News

Marshville Festival embraces history

By Michelle Allenberg, Tribune Staff

Thousands of people enjoyed a walk through time during the 29th annual Marshville Heritage Festival in Wainfleet during the long weekend.

 

Festival chairperson Margaret Robertson said the event is a celebration and a reminder of how Wainfleet began.

The festival included activities, demonstrations and goods that could be found during the 1850s and onward.

The family-orientated event had people dressed in period costumes to add to the authentic feel. Demonstrations included that of a printing press from 1894, a wood burner creating wooden Marshville keepsakes, a broom maker and much more.

“Everyone has put a lot of work into doing it and they want to showcase what they are doing … There are probably about 100 crafters here,” Robertson said.

The Mackenzie Printery and Newspaper Museum drew a crowd of onlookers during the festival. The museum has attended the festival for about 15 years. Ron Shroder, museum chairman, said being at the event is the best way to get people interested in the museum and printing history.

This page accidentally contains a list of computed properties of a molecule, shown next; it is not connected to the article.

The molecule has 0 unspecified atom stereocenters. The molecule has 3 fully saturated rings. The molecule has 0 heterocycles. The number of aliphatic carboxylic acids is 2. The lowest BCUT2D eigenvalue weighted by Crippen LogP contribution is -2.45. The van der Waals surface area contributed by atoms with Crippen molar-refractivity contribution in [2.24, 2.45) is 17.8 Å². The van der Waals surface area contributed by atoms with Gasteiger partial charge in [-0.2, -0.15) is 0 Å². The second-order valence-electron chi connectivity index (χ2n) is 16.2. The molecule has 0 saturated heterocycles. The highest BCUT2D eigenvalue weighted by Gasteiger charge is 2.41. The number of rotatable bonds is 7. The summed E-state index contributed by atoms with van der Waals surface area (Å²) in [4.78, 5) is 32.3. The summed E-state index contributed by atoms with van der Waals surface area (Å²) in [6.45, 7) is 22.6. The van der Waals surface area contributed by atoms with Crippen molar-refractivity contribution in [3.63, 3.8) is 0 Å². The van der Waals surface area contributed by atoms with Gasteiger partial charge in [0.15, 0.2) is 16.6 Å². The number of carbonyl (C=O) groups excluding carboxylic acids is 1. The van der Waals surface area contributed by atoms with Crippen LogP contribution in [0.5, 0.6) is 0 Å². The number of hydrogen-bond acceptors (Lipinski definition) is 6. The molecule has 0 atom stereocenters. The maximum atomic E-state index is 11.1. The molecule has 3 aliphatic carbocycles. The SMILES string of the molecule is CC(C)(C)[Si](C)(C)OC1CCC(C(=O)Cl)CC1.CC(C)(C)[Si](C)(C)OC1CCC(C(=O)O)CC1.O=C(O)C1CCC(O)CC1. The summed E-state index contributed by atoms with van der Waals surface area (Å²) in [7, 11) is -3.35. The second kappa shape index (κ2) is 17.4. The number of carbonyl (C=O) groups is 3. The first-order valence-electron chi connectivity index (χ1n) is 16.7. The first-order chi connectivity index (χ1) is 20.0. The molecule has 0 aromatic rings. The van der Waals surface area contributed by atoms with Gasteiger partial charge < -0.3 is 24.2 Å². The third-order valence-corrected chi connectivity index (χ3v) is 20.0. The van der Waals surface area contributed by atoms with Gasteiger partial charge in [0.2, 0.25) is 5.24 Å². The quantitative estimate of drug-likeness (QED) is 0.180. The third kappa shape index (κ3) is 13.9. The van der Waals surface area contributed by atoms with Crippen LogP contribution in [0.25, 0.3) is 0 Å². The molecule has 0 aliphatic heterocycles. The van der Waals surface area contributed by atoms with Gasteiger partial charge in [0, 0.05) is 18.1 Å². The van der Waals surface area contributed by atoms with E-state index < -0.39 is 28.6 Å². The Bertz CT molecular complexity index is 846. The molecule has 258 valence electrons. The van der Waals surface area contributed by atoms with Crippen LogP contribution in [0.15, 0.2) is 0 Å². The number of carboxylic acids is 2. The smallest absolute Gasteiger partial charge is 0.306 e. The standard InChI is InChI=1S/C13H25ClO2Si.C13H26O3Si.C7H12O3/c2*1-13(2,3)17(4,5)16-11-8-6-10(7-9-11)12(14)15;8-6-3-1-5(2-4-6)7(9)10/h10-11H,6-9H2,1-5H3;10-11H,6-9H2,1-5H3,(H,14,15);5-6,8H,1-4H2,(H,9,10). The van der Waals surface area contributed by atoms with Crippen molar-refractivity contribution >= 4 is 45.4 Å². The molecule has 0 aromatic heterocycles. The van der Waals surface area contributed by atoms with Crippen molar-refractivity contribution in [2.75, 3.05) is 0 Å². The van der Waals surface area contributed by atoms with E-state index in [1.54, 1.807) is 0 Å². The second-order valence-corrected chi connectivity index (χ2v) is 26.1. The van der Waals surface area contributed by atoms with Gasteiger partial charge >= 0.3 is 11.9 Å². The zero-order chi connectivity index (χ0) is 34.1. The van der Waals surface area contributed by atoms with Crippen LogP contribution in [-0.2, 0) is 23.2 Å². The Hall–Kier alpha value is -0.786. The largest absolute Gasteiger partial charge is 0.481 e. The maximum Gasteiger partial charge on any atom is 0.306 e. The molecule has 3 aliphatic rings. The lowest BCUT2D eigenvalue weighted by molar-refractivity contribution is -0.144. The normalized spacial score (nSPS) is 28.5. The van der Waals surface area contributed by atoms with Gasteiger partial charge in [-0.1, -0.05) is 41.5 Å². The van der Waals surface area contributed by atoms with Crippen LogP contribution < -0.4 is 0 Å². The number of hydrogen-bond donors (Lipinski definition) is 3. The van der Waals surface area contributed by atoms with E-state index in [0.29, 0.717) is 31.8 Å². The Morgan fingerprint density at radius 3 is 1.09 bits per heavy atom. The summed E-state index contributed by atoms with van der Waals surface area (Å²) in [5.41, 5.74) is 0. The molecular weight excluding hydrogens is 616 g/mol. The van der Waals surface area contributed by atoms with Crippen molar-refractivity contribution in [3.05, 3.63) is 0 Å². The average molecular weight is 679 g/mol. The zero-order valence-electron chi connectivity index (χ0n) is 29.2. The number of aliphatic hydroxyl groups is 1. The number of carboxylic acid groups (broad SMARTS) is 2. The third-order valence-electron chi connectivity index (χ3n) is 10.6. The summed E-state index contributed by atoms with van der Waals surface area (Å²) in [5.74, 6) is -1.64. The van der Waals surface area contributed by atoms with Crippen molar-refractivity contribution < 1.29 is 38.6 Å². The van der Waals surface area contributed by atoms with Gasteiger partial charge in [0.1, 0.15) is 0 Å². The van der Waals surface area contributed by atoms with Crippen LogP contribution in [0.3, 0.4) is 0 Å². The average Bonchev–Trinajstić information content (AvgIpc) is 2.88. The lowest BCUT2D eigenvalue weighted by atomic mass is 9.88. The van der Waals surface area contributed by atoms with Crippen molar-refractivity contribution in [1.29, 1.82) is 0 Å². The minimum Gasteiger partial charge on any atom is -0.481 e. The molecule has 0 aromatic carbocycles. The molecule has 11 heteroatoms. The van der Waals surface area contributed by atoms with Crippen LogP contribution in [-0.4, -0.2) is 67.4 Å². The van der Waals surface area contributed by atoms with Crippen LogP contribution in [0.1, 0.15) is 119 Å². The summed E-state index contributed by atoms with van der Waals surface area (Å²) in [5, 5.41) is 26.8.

“It’s the best little museum no one has heard of,” he said with a laugh.

Shroder and fellow museum volunteers demonstrated how the printing press worked, by making calenders for the upcoming year. Shroder said it takes a great deal of work to get the press up and running, but it’s worth it because people seem to enjoy watching it in operation.

A highlight for Robertson during the event was the car show. Saturday vehicles from the 1950s and older were on display. Sunday vehicles between 1950 and 1984 were showcased. Monday included vintage motorcycles and English car clubs.

For Robertson, continuing the Marshville Heritage Festival is important to the community. She said if it doesn’t continue, people won’t know the history of the 1850s and their roots.

Robertson said people in Wainfleet during the 1800s worked extremely hard. It was a farming community and there was no technology or special equipment that could make farming easier.

“They probably played little and they brought up big families, usually. I think life was generally hard for them, but they were happy,” she said.

Robertson said every year there is a large variety of food to choose from at the festival. The big draw was soup on an open fire, apple butter, and a pig on a spit.

While people ate, they got to enjoy live entertainment, including music and a juggler.

About 400 volunteers made the three-day festival a success. Robertson said some of those volunteers have been coming for almost 30 years and they keep coming back. She said all she has to do is call or email them and they’re ready to help.

“They just love it here, they think it’s worthwhile for the community,” she said.

MAllenberg@postmedia.com

Twitter: @M_Allenberg

 



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